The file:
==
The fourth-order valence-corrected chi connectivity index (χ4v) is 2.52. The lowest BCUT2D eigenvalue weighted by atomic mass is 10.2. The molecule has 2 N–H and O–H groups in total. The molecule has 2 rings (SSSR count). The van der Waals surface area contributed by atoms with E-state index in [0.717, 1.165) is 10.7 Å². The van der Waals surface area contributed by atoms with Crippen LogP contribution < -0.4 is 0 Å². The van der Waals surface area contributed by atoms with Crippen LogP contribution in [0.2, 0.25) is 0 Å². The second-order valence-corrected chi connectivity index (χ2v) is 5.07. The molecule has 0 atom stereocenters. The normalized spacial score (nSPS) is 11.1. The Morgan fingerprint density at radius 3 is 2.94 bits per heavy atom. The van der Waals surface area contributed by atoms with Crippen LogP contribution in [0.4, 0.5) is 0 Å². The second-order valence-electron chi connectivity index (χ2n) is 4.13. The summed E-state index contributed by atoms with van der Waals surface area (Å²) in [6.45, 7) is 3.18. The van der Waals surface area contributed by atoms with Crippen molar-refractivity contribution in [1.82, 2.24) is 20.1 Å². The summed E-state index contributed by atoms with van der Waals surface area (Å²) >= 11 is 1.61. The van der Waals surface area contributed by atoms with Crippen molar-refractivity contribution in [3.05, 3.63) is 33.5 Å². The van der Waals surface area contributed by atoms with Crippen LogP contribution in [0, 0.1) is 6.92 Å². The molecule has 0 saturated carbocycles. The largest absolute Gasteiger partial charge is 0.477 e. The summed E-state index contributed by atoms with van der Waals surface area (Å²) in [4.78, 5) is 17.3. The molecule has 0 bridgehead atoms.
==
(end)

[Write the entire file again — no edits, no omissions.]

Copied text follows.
The fourth-order valence-corrected chi connectivity index (χ4v) is 2.52. The lowest BCUT2D eigenvalue weighted by atomic mass is 10.2. The molecule has 2 N–H and O–H groups in total. The molecule has 2 rings (SSSR count). The van der Waals surface area contributed by atoms with E-state index in [0.717, 1.165) is 10.7 Å². The van der Waals surface area contributed by atoms with Crippen LogP contribution < -0.4 is 0 Å². The van der Waals surface area contributed by atoms with Crippen LogP contribution in [0.2, 0.25) is 0 Å². The second-order valence-corrected chi connectivity index (χ2v) is 5.07. The molecule has 0 atom stereocenters. The normalized spacial score (nSPS) is 11.1. The Morgan fingerprint density at radius 3 is 2.94 bits per heavy atom. The van der Waals surface area contributed by atoms with Crippen LogP contribution in [0.4, 0.5) is 0 Å². The second-order valence-electron chi connectivity index (χ2n) is 4.13. The summed E-state index contributed by atoms with van der Waals surface area (Å²) in [6.45, 7) is 3.18. The van der Waals surface area contributed by atoms with Crippen molar-refractivity contribution in [1.82, 2.24) is 20.1 Å². The summed E-state index contributed by atoms with van der Waals surface area (Å²) >= 11 is 1.61. The van der Waals surface area contributed by atoms with Crippen molar-refractivity contribution in [3.05, 3.63) is 33.5 Å². The van der Waals surface area contributed by atoms with Crippen LogP contribution in [0, 0.1) is 6.92 Å². The molecule has 0 saturated carbocycles. The largest absolute Gasteiger partial charge is 0.477 e. The summed E-state index contributed by atoms with van der Waals surface area (Å²) in [4.78, 5) is 17.3. The molecule has 0 bridgehead atoms.